About Me

My photo
As an Agriculture Extension Agent for Texas AgriLife Extension Service I have had an opportunity to be involved in just about every aspect of agriculture. From the 5,000 cow dairy to the types of trees to use in a home landscape I have had a chance to learn how the different parts of an agriculture systems work together. Seedless watermelons, drip irrigation, pecan orchard management, fruit crop development, dairy nutrient management, environmental issues confronting agriculture, producer tours, field days, research projects and more have been a part of my life for over 30 years as I lived and breathed agriculture. Since 2004 I have been actively involved in consulting internationally working in Honduras, Guatemala, Egypt, Jordan, Iraq, India, and China. I have worked with missionaries and other groups dedicated to alleviating poverty among third world farmers. I lived in the Middle East in 2007-2008 working on a project for the Borlaug Institute of International Agriculture at Texas A&M University. In this project I was the Chief of Party and Team Leader for a $5.7 Million dollar effort to train Iraqi Extension agents and specialists in all aspects of agriculture.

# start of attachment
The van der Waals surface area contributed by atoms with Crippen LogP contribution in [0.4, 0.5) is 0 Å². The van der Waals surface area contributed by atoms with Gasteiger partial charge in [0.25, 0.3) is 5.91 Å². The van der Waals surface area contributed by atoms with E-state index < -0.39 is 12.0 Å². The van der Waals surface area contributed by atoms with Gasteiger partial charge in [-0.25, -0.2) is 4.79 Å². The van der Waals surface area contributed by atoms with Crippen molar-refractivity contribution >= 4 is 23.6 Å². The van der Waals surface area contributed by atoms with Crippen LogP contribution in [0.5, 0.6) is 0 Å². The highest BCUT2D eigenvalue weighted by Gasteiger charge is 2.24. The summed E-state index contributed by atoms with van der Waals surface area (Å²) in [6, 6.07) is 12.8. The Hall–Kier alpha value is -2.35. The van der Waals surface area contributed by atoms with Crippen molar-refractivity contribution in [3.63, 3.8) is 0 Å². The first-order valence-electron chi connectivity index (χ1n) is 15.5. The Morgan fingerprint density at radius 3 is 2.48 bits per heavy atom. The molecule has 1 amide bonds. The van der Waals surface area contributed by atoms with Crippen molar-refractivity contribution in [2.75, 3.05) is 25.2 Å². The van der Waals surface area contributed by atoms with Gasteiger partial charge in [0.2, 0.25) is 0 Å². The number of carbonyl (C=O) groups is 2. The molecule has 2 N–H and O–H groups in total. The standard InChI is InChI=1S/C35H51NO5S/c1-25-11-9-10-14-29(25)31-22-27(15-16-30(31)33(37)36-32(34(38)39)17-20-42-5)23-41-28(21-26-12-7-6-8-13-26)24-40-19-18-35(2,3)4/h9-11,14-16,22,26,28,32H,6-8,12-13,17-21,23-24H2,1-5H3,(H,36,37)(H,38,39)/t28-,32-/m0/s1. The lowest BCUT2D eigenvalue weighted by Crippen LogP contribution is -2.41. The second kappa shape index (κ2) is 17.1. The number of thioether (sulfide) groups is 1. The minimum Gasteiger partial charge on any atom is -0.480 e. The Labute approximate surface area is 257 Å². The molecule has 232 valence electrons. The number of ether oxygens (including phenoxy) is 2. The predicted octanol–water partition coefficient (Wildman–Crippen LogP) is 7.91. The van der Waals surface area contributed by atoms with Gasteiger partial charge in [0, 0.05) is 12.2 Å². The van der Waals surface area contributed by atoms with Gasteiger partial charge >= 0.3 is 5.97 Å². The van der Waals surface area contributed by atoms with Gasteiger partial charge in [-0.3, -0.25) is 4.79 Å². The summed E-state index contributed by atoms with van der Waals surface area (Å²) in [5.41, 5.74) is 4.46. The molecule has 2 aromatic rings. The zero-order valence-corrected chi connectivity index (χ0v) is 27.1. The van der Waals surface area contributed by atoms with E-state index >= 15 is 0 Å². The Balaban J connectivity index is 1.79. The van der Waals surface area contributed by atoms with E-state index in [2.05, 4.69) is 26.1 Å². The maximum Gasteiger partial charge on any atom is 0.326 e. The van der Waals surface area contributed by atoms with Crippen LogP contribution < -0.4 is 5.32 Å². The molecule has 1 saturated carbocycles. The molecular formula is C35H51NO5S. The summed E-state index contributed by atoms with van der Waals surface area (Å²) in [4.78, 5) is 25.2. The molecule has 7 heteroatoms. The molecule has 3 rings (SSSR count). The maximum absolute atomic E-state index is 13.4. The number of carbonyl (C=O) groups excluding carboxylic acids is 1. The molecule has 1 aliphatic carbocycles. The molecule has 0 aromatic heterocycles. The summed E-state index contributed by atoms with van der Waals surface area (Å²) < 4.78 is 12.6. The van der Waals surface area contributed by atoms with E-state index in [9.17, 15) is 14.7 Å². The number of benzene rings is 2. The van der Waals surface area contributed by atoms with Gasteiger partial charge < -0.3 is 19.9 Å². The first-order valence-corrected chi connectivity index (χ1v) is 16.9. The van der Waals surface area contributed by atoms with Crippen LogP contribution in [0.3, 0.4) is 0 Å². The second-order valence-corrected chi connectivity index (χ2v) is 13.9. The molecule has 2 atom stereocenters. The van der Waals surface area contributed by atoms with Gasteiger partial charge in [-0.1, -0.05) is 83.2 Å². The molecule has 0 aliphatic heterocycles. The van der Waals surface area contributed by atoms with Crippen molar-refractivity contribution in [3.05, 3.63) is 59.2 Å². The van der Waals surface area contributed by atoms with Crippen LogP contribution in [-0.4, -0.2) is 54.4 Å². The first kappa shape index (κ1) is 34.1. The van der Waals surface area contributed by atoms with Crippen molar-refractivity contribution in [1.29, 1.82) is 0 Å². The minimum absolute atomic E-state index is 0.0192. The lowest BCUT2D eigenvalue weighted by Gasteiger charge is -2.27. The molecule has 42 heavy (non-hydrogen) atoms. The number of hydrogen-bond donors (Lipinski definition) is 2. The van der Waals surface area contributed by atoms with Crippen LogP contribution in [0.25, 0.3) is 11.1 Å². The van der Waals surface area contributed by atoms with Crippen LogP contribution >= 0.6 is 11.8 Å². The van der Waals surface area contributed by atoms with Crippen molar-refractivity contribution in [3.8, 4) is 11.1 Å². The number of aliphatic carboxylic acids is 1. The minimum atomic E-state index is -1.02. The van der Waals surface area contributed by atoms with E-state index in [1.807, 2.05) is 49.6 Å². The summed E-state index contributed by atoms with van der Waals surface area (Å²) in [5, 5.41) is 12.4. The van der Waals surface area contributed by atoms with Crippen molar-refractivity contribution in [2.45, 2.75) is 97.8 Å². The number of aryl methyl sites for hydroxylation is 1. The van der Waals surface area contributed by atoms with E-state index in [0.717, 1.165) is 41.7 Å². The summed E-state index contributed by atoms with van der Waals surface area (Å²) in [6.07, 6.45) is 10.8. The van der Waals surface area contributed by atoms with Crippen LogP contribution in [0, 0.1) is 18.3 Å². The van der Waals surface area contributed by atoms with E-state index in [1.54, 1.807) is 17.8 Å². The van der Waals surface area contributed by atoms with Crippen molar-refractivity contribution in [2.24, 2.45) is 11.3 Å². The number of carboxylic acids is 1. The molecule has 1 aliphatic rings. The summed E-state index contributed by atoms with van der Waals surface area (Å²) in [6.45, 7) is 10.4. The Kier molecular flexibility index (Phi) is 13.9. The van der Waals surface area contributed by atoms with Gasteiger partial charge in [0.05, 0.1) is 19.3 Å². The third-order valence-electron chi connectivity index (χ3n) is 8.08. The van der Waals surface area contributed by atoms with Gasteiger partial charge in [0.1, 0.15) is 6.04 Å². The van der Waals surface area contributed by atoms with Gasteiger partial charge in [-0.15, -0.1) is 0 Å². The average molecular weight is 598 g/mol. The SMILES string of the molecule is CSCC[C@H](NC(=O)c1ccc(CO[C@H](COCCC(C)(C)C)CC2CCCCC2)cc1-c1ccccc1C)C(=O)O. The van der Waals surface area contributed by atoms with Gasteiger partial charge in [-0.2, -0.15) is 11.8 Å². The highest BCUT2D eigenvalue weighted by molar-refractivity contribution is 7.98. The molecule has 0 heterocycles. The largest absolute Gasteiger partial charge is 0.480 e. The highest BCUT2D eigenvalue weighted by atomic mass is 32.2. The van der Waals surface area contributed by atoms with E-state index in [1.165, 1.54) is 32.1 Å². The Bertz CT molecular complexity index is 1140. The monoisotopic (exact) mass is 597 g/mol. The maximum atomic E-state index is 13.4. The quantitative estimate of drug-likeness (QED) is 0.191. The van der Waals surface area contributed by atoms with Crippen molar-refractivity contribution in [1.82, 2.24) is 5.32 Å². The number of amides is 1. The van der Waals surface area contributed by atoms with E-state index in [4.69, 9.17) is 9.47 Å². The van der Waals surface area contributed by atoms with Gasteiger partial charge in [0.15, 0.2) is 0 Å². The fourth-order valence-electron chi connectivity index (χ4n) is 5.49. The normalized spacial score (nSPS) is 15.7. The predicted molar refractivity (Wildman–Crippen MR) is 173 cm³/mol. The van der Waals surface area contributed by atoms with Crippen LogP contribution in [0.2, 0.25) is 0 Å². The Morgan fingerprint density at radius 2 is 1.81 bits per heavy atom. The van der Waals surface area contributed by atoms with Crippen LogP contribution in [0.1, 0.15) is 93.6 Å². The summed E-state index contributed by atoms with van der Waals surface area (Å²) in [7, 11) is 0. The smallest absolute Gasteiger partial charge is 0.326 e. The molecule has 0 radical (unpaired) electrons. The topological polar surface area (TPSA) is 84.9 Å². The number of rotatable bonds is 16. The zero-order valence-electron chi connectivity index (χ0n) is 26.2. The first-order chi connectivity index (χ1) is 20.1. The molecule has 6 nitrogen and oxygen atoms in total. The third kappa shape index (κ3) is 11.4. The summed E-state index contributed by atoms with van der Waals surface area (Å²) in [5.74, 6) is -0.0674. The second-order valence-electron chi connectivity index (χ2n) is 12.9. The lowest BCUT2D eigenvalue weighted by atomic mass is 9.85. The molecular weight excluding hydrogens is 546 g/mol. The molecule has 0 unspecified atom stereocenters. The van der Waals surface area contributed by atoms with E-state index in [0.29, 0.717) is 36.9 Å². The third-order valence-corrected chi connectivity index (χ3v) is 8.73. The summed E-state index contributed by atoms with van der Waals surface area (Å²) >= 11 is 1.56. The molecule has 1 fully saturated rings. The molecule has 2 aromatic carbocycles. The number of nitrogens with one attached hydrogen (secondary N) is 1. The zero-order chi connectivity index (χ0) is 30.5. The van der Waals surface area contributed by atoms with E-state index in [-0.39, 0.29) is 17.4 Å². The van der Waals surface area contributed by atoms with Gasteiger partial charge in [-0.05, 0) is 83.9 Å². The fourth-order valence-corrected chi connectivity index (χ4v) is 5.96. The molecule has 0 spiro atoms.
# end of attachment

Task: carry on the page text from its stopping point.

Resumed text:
Friday, September 12, 2008

St. Augustine Lawns Get a Bad Rap

Hot dry summers can sure make our water bills expensive as anyone who survived this summer can testify. We all like a beautiful lawn but continual watering to keep it beautiful has made many homeowners call to ask for another grass to plant besides St. Augustinegrass.
St. Augustinegrass can be a high water use lawn grass. In fact some cities are banning the installation of St. Augustinegrass in any new home landscapes simply because it has one of the highest water requirements of the commonly used turfgrasses. While this is true what is the requirement? Well, Extension recommends watering St. Augustine just like you do bermudagrass, one inch of water per week! Of course when you water like this the more drought tolerant Bermudagrass will look better than the St. Augustinegrass in really dry years like this one. BUT the St. Augustinegrass will still do just fine. This is really just a matter of personal appeal not a matter of life or death for the St. Augustine.
Right about now you are disagreeing with me but I have proof. Here at our Extension Office on the Inner Loop in Georgetown we have many different varieties of turf so that you can look at their individual differences. We have a large area dedicated to an old turfgrass drought study and in that area is St. Augustinegrass. This patch of St. Augustinegrass has not received any water except for rain. In August is looked dead, really dead. I thought it would not come back, but after a couple of small rains and cooler weather this area is full of new leaf blades. It is certainly not pretty but it is not dead either.
What does this tell us? First St. Augustinegrass is very drought tolerant, not as much as some other turfgrasses but still more than enough for this area. Second, with just a few irrigations this summer it would be in very good shape. Third, we water our St. Augustinegrass too much!
Last, I want to ask a question that most people just can’t answer. If we don’t have St. Augustinegrass to plant, what turfgrass are we going to plant in shade? Some of the zoysiagrasses have shade tolerance but still nothing to compare with St. Augustinegrass.